David Bourget (Western Ontario)
David Chalmers (ANU, NYU)
Rafael De Clercq
Jack Alan Reynolds
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Erkenntnis 38 (2):203 - 222 (1993)
The central terms of certain theories which were valued highly in the past, such as the phlogiston theory, are now believed by realists not to refer. Laudan and others have claimed that, in the light of the existence of such theories, scientific realism is untenable. This paper argues in response that realism is consistent with — and indeed is able to explain — such theories' having been highly valued and yet not being close to the truth. It follows that the set of highly-valued past theories cited by Laudan, presumed to militate against realism, is in fact innocuous to the doctrine. The argument hinges largely on identifying the grounds on which theory-adoption is actually performed.
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References found in this work BETA
Thomas S. Kuhn (1962). The Structure of Scientific Revolutions Vol. The University of Chicago Press.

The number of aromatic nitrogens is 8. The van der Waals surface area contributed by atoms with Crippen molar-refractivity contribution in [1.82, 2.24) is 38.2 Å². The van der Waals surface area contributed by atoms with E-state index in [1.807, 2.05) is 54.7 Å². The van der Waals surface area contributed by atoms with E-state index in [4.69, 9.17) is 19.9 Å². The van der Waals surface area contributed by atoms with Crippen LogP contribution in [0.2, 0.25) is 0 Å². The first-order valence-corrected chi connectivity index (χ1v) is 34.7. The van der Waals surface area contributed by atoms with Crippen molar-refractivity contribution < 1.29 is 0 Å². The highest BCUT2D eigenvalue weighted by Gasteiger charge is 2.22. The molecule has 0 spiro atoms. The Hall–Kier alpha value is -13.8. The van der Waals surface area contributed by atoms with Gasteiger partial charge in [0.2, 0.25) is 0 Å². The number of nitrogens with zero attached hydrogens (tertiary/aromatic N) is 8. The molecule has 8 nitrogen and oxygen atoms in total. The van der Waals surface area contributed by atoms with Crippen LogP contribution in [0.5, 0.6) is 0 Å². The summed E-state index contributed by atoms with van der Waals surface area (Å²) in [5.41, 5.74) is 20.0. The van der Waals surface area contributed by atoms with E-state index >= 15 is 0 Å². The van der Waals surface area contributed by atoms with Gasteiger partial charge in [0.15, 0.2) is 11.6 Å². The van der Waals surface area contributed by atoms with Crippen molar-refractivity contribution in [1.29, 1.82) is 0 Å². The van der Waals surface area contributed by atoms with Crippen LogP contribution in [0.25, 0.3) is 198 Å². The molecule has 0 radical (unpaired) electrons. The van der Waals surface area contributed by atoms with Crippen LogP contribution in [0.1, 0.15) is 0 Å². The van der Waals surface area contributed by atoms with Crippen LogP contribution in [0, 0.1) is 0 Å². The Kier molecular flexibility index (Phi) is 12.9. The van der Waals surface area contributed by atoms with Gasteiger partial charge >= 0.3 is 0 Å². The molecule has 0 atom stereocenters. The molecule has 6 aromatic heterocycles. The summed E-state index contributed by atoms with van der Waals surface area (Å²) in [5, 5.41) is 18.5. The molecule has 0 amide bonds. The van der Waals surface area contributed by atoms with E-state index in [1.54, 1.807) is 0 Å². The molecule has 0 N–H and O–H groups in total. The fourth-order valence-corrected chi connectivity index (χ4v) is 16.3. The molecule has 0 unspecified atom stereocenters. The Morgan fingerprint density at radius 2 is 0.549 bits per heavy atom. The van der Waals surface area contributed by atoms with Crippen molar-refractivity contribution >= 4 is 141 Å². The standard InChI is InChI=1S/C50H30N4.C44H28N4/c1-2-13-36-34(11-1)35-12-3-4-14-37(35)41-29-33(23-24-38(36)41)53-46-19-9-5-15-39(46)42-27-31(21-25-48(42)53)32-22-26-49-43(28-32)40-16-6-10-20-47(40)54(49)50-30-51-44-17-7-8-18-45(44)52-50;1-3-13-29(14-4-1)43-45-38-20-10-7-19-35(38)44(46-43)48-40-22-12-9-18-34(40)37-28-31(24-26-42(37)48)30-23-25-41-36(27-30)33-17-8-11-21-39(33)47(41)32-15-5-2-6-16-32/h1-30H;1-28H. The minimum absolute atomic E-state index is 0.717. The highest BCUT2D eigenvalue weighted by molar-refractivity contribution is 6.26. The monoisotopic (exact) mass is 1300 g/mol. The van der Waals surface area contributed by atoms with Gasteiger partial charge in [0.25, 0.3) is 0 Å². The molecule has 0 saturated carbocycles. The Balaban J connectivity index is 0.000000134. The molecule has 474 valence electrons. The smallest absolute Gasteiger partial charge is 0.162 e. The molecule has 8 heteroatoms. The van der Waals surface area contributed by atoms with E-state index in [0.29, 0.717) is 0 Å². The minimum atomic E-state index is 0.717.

Hilary Putnam (1978). Meaning and the Moral Sciences. Routledge & K. Paul.
Larry Laudan (1984). Science and Values: The Aims of Science and Their Role in Scientific Debate. University of California Press.
Paul Thagard (1988). Computational Philosophy of Science. Monograph Collection (Matt - Pseudo).
Larry Laudan (1981). A Confutation of Convergent Realism. Philosophy of Science 48 (1):19-49.
Citations of this work BETA
Antonio Diéguez-Lucena (2006). Why Does Laudan's Confutation of Convergent Realism Fail? Journal for General Philosophy of Science / Zeitschrift für Allgemeine Wissenschaftstheorie 37 (2):393 - 403.
Wolfgang Pietsch (2012). Hidden Underdetermination: A Case Study in Classical Electrodynamics. International Studies in the Philosophy of Science 26 (2):125-151.
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